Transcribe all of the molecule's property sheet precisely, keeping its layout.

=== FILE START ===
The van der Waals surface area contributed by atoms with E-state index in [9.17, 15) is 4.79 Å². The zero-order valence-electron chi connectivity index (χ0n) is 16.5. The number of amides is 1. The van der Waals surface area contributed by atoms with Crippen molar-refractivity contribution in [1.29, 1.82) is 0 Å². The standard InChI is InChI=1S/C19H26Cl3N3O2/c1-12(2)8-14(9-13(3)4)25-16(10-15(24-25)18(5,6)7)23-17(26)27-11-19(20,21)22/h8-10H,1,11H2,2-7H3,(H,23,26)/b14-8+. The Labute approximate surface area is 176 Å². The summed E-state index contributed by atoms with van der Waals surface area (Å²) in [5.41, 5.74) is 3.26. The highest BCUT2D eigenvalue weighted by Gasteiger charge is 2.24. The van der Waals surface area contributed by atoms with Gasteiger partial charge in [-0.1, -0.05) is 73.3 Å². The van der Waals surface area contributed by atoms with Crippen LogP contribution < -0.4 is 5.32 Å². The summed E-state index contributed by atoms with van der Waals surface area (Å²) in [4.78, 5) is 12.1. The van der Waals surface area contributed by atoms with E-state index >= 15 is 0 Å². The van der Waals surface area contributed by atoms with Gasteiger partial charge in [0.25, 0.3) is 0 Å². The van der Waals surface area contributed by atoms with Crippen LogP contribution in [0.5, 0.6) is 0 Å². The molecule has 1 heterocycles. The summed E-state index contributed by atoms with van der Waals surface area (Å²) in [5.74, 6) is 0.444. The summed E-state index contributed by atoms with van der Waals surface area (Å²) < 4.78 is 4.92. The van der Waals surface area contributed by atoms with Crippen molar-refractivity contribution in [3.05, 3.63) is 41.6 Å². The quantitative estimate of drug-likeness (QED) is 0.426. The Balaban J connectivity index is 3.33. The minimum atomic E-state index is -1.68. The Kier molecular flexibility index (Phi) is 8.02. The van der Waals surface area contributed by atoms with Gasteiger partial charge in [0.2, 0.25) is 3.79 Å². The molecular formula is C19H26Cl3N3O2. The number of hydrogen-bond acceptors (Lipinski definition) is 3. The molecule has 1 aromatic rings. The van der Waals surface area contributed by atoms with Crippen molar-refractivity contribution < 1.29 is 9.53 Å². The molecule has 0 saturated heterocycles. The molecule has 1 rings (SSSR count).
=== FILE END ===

The van der Waals surface area contributed by atoms with E-state index in [9.17, 15) is 4.79 Å². The zero-order valence-electron chi connectivity index (χ0n) is 16.5. The number of amides is 1. The van der Waals surface area contributed by atoms with Crippen molar-refractivity contribution in [1.29, 1.82) is 0 Å². The standard InChI is InChI=1S/C19H26Cl3N3O2/c1-12(2)8-14(9-13(3)4)25-16(10-15(24-25)18(5,6)7)23-17(26)27-11-19(20,21)22/h8-10H,1,11H2,2-7H3,(H,23,26)/b14-8+. The Labute approximate surface area is 176 Å². The summed E-state index contributed by atoms with van der Waals surface area (Å²) in [5.41, 5.74) is 3.26. The highest BCUT2D eigenvalue weighted by Gasteiger charge is 2.24. The van der Waals surface area contributed by atoms with Gasteiger partial charge in [-0.1, -0.05) is 73.3 Å². The van der Waals surface area contributed by atoms with Crippen LogP contribution < -0.4 is 5.32 Å². The summed E-state index contributed by atoms with van der Waals surface area (Å²) in [4.78, 5) is 12.1. The van der Waals surface area contributed by atoms with E-state index >= 15 is 0 Å². The van der Waals surface area contributed by atoms with Gasteiger partial charge in [0.25, 0.3) is 0 Å². The van der Waals surface area contributed by atoms with Crippen LogP contribution in [0.5, 0.6) is 0 Å². The molecule has 1 heterocycles. The summed E-state index contributed by atoms with van der Waals surface area (Å²) in [5.74, 6) is 0.444. The summed E-state index contributed by atoms with van der Waals surface area (Å²) < 4.78 is 4.92. The van der Waals surface area contributed by atoms with Crippen molar-refractivity contribution in [3.05, 3.63) is 41.6 Å². The quantitative estimate of drug-likeness (QED) is 0.426. The Balaban J connectivity index is 3.33. The minimum atomic E-state index is -1.68. The Kier molecular flexibility index (Phi) is 8.02. The van der Waals surface area contributed by atoms with Gasteiger partial charge in [0.2, 0.25) is 3.79 Å². The molecular formula is C19H26Cl3N3O2. The number of hydrogen-bond acceptors (Lipinski definition) is 3. The molecule has 1 aromatic rings. The van der Waals surface area contributed by atoms with Crippen molar-refractivity contribution < 1.29 is 9.53 Å². The molecule has 0 saturated heterocycles. The molecule has 1 rings (SSSR count).